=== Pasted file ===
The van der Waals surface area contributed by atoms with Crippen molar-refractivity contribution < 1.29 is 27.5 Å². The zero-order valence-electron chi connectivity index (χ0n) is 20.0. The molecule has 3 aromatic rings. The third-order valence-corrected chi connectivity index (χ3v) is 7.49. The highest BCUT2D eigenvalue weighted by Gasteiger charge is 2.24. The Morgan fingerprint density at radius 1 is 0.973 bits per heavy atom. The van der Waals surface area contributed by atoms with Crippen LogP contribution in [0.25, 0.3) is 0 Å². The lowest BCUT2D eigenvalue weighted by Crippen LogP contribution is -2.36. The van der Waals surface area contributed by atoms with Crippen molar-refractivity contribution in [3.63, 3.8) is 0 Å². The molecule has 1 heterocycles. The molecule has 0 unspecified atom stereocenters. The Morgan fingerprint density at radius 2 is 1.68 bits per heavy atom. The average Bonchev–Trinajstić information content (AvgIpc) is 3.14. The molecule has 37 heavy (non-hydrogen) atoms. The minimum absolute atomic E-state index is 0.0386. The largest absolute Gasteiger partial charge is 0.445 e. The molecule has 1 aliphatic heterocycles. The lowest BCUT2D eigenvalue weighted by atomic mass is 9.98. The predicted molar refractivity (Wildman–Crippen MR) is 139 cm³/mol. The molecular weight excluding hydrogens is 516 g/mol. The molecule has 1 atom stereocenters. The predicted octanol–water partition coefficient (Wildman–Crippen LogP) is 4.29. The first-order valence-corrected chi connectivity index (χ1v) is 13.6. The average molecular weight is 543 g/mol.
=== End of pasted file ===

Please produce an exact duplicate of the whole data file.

The van der Waals surface area contributed by atoms with Crippen molar-refractivity contribution < 1.29 is 27.5 Å². The zero-order valence-electron chi connectivity index (χ0n) is 20.0. The molecule has 3 aromatic rings. The third-order valence-corrected chi connectivity index (χ3v) is 7.49. The highest BCUT2D eigenvalue weighted by Gasteiger charge is 2.24. The Morgan fingerprint density at radius 1 is 0.973 bits per heavy atom. The van der Waals surface area contributed by atoms with Crippen LogP contribution in [0.25, 0.3) is 0 Å². The lowest BCUT2D eigenvalue weighted by Crippen LogP contribution is -2.36. The van der Waals surface area contributed by atoms with Crippen molar-refractivity contribution in [3.63, 3.8) is 0 Å². The molecule has 1 heterocycles. The molecule has 0 unspecified atom stereocenters. The Morgan fingerprint density at radius 2 is 1.68 bits per heavy atom. The average Bonchev–Trinajstić information content (AvgIpc) is 3.14. The molecule has 37 heavy (non-hydrogen) atoms. The minimum absolute atomic E-state index is 0.0386. The largest absolute Gasteiger partial charge is 0.445 e. The molecule has 1 aliphatic heterocycles. The lowest BCUT2D eigenvalue weighted by atomic mass is 9.98. The predicted molar refractivity (Wildman–Crippen MR) is 139 cm³/mol. The molecular weight excluding hydrogens is 516 g/mol. The molecule has 1 atom stereocenters. The predicted octanol–water partition coefficient (Wildman–Crippen LogP) is 4.29. The first-order valence-corrected chi connectivity index (χ1v) is 13.6. The average molecular weight is 543 g/mol.